(He’s said this a few times, as I am typing in my morning devotions journal. So for the first time in awhile I type him a question).
Go deeper, deeper, Jesus. What do you want to say to me, what do you want to uncover?
You were unhappy on that airplane, Kayla.
All of them.
(Then He had a question for me. I like these ones. Yet you never know how many tissues you will use by the end).
Do you get unhappy in the hallways between rooms?
(I am wondering where He is going with this. I also wonder if I am crazy. Maybe they these quiet thoughts are just me. Yet they still continue down my page, without me fully aware of what’s going on.)
Do you get impatient, frustrated that it’s taking so long to get upstairs, or to the bathroom, or the attic, or to those you know upstairs?
No. (I reply, now guessing what the not-so-quiet Thought may be referring to)
Well, haha, sometimes … often… I run up the stairs! 🙂 (I am referring to me bounding up and down the stairs to my room at the time. My feet got pretty accustomed to hopping along those stairs).
Pause. Why would my feelings towards airplanes and houses have any significance, you may ask. Well, for those of you that know me, and perhaps know yourself, they have every relevance possible. I just graduated university, and have returned to Hawaii for Christmas after living in New Zealand for the past three years. Rather than just being your regular expat, I was a dual citizen grappling with the 21st century version of my parents culture, while realizing I was actually American and very much from Hawaii. But more than anything, everywhere I traveled on airplanes- such as Newcastle, Australia (where I was with family last Christmas) or New Zealand- I wrestled with the painful revelation that home was everywhere and nowhere.
Now that was not a new revelation. I think by the time I was six, my love-hate relationship with airplanes was pretty well-established. Why? They took me to places that I fell in love with. They took me to people I fell in love with (family and friends and well, boys). Then those airplanes took me away- and we all agreed, all us missionary kids agreed, it was frustrating but a normalcy we just had to live with. We were too grateful for our multicultural experience to fully embrace the grief that was the unwelcome companion to it. However, being in a bad mood on an airplane, and after it, was still something I had to face at twenty-one.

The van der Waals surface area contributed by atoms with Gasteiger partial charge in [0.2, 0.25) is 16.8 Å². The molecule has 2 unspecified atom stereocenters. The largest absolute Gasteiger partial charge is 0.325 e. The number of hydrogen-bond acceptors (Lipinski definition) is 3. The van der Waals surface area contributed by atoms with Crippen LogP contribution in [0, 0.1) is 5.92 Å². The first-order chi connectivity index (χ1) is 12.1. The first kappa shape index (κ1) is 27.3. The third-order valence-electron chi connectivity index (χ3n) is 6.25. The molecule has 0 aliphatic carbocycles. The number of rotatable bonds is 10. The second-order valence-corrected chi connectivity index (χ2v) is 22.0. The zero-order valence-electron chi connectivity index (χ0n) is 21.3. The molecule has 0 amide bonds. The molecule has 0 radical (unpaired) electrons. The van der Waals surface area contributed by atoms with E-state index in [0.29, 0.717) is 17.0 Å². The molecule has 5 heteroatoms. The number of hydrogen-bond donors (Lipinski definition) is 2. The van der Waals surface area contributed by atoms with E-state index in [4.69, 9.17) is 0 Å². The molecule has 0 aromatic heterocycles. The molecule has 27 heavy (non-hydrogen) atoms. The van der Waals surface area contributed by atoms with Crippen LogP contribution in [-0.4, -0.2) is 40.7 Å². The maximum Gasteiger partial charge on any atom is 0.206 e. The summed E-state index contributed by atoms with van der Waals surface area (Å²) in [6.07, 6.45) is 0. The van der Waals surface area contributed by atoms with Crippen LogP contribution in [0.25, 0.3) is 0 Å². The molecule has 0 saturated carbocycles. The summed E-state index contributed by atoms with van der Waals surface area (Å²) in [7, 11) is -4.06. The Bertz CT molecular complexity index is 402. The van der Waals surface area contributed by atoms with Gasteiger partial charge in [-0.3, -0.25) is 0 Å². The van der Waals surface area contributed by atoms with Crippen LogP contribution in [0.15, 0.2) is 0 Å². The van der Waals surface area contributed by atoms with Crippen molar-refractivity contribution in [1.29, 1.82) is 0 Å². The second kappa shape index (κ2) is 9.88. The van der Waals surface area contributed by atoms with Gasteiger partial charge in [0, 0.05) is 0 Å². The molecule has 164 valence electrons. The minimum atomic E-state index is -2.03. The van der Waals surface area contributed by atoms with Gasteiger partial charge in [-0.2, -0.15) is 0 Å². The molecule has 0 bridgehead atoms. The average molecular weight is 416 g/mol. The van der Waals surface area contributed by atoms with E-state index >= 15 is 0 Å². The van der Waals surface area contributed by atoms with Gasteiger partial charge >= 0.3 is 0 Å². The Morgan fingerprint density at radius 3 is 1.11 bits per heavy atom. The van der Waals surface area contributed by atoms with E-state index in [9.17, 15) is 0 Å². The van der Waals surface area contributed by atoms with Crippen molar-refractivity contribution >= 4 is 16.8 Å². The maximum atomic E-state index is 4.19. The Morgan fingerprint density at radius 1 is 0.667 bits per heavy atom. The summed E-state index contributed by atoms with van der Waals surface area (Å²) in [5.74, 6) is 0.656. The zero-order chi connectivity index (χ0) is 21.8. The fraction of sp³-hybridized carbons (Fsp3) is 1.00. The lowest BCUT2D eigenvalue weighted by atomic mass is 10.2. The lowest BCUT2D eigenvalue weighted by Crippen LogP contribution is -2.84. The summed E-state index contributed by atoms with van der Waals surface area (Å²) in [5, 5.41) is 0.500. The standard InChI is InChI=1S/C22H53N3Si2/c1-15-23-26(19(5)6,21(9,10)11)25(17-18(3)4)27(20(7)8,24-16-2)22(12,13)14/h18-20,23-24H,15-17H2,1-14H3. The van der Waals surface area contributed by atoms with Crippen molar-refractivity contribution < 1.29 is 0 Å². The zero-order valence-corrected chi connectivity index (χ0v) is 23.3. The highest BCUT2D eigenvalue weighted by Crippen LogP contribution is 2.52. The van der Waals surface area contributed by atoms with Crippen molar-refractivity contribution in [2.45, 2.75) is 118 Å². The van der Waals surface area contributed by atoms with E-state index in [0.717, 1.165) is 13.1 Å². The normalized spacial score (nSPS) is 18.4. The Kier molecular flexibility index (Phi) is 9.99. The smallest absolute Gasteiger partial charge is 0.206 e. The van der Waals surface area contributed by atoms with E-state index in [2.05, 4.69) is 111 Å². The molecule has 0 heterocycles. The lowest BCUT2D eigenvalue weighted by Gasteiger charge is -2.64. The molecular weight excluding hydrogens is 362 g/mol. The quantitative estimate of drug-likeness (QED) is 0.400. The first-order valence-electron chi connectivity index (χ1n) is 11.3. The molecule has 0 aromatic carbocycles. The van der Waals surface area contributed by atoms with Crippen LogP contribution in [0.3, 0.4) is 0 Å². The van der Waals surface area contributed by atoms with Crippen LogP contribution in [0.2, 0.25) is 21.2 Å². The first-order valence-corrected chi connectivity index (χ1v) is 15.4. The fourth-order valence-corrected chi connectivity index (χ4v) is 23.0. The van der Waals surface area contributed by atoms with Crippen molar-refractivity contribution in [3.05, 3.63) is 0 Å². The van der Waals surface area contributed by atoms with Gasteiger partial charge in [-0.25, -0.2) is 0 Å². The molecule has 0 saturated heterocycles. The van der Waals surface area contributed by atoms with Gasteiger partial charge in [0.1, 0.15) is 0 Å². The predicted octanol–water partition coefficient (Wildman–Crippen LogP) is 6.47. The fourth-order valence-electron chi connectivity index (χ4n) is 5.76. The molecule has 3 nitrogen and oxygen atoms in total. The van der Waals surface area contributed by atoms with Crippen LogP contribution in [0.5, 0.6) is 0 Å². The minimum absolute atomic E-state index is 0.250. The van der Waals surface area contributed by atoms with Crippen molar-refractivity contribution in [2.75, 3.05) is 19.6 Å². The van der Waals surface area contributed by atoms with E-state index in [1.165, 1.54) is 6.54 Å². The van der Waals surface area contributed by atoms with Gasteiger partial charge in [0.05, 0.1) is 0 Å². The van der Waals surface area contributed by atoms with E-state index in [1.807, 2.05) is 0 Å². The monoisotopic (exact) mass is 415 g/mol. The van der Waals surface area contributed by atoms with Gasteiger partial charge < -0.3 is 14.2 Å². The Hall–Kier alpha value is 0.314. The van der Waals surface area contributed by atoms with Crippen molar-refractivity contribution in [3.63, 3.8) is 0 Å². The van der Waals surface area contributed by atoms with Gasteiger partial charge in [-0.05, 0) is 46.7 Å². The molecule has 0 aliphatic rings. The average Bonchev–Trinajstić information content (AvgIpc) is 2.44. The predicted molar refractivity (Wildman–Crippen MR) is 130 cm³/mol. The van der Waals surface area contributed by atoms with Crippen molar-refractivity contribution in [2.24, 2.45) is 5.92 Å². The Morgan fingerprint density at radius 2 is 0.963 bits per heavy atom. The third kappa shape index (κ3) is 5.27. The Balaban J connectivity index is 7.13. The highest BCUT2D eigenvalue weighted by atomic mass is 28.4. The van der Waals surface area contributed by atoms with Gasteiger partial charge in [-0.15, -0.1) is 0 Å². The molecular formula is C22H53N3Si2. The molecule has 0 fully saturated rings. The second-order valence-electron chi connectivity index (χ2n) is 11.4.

What a beautiful day! Waimea, green hills, bright sunshine, Makua Lani soccer game at HPA with old friends, with the little siblings of friends grown-up and gone to university. I slipped straight into normal life again, chomping blueberry bagel and downing Arizona Green Tea at the Waimea food court. The past three years of making home in New Zealand disappeared into smoke, it’s like it never happened. Yet the reality of my return ticket to Auckland confronts me when I arrive back to my house. Alone on the sidewalk under the stars, there came the haunting confrontation that this is home, too. Even though it had been three years away, I couldn’t avoid the fact that I now had two homes (if not more), and I would always miss the other, continually floating between borders like an airplane that had lost contact with any radio tower whatsoever.
Then came the crackled reception… A memory from that quiet-thought conversation over a month ago. You’re in the same house, just different rooms. And I repeat it to myself until I remember I am no longer disjointed. I repeat to myself to know I am not homeless. I repeat it to myself to survive.
Kayla, the world is your home and airplanes are your hallways. You’ve looked at belonging with the world’s focus for too long. You’ve hurt yourself, you’ve coddled yourself, you’ve wondered what on earth is going on- seeing so many bodies instead of one body with different parts. I know you, Kayla, and I know you see your home zooming out from the Pacific, from a higher height- you just did not have the labels to write it that way.
(By this time I am crying. It’s what happens when you have extroverted feeling come up on your Myers-Briggs personality test. Because I am not very good at thinking up a response when I am snotted up… especially when I fully don’t understand why
I am crying… somehow my fingers keep typing those quiet thoughts.)
You did not know that my airplanes were just hallways to different rooms of my house. ONE house, Kayla Norris. My Father’s house has many rooms. And for you, my dear, that house is the world.
Each room looks different- each room has a different view… some rooms are similar, some are so vastly different you wonder if you’re in the same house.
But Kayla- IT IS THE SAME HOUSE.
It is my home.
And I asked for you to be with me where I am.
(Finally, I snivel up enough to exclaim…)
But so many people won’t get it!
(This doesn’t seem to bother him. Because he calmly replies…)
It is your job to show them, young one. It is your job to show them my home.
Because they will not understand you if you don’t.
Me. On an airplane. In a bad mood. That’s all she saw.
But, oh how I needed to see it, too.
And to know home has been here all along.
It just looks a little different than we all thought.
“So then you are no longer strangers and aliens,
but you are fellow citizens with the saints
and members of the household of God.”
–Ephesians 2:19 (ESV)
Photos: Above Kailua-Kona, HI; Dunedin, NZ; Auckland Airport, NZ; Waimea, HI; Dunedin, NZ; Air New Zealand; forget-me-nots in Paeroa, NZ.